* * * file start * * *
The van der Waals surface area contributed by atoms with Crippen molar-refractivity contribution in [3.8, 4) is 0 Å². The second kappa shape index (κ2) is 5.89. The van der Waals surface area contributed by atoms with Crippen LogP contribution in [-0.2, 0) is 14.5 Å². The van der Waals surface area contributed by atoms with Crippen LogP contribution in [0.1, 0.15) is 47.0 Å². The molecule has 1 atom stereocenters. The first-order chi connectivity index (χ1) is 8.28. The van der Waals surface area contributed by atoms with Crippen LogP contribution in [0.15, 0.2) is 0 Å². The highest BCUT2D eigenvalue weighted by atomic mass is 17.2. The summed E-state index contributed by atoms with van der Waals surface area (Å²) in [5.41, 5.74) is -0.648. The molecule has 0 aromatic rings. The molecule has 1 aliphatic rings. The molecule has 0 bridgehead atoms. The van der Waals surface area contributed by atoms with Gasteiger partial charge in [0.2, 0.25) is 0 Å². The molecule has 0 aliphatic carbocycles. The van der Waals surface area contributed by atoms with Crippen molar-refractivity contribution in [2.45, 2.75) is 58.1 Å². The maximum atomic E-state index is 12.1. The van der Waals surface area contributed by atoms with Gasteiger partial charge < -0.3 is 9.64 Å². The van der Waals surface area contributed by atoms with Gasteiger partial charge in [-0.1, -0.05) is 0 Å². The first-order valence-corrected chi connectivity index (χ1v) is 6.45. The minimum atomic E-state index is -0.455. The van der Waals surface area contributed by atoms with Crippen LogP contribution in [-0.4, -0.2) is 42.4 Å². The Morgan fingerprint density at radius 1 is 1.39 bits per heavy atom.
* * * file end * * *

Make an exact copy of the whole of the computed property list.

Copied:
The van der Waals surface area contributed by atoms with Crippen molar-refractivity contribution in [3.8, 4) is 0 Å². The second kappa shape index (κ2) is 5.89. The van der Waals surface area contributed by atoms with Crippen LogP contribution in [-0.2, 0) is 14.5 Å². The van der Waals surface area contributed by atoms with Crippen LogP contribution in [0.1, 0.15) is 47.0 Å². The molecule has 1 atom stereocenters. The first-order chi connectivity index (χ1) is 8.28. The van der Waals surface area contributed by atoms with Crippen LogP contribution in [0.15, 0.2) is 0 Å². The highest BCUT2D eigenvalue weighted by atomic mass is 17.2. The summed E-state index contributed by atoms with van der Waals surface area (Å²) in [5.41, 5.74) is -0.648. The molecule has 0 aromatic rings. The molecule has 1 aliphatic rings. The molecule has 0 bridgehead atoms. The van der Waals surface area contributed by atoms with Gasteiger partial charge in [0.2, 0.25) is 0 Å². The molecule has 0 aliphatic carbocycles. The van der Waals surface area contributed by atoms with Crippen molar-refractivity contribution in [2.45, 2.75) is 58.1 Å². The maximum atomic E-state index is 12.1. The van der Waals surface area contributed by atoms with Gasteiger partial charge < -0.3 is 9.64 Å². The van der Waals surface area contributed by atoms with Gasteiger partial charge in [-0.1, -0.05) is 0 Å². The first-order valence-corrected chi connectivity index (χ1v) is 6.45. The minimum atomic E-state index is -0.455. The van der Waals surface area contributed by atoms with Crippen LogP contribution in [-0.4, -0.2) is 42.4 Å². The Morgan fingerprint density at radius 1 is 1.39 bits per heavy atom.